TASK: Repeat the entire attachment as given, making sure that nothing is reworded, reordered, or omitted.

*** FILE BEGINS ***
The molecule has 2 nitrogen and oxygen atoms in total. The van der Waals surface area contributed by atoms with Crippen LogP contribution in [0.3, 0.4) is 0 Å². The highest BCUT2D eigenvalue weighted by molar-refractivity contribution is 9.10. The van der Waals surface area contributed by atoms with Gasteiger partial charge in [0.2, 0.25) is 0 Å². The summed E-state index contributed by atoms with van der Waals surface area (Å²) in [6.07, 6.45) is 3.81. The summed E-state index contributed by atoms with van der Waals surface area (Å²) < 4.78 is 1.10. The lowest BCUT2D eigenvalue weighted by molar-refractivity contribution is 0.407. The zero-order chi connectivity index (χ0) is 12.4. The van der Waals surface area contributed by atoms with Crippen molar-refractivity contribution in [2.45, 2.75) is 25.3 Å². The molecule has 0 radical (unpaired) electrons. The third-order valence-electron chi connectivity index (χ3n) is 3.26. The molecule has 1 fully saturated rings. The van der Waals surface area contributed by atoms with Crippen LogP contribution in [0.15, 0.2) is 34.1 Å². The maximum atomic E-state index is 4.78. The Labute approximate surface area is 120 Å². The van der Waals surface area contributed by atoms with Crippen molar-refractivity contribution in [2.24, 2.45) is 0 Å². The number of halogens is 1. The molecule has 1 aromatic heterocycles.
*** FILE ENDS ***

The molecule has 2 nitrogen and oxygen atoms in total. The van der Waals surface area contributed by atoms with Crippen LogP contribution in [0.3, 0.4) is 0 Å². The highest BCUT2D eigenvalue weighted by molar-refractivity contribution is 9.10. The van der Waals surface area contributed by atoms with Gasteiger partial charge in [0.2, 0.25) is 0 Å². The summed E-state index contributed by atoms with van der Waals surface area (Å²) in [6.07, 6.45) is 3.81. The summed E-state index contributed by atoms with van der Waals surface area (Å²) < 4.78 is 1.10. The lowest BCUT2D eigenvalue weighted by molar-refractivity contribution is 0.407. The zero-order chi connectivity index (χ0) is 12.4. The van der Waals surface area contributed by atoms with Crippen molar-refractivity contribution in [2.45, 2.75) is 25.3 Å². The molecule has 0 radical (unpaired) electrons. The third-order valence-electron chi connectivity index (χ3n) is 3.26. The molecule has 1 fully saturated rings. The van der Waals surface area contributed by atoms with Crippen LogP contribution in [0.15, 0.2) is 34.1 Å². The maximum atomic E-state index is 4.78. The Labute approximate surface area is 120 Å². The van der Waals surface area contributed by atoms with Crippen molar-refractivity contribution in [2.24, 2.45) is 0 Å². The number of halogens is 1. The molecule has 1 aromatic heterocycles.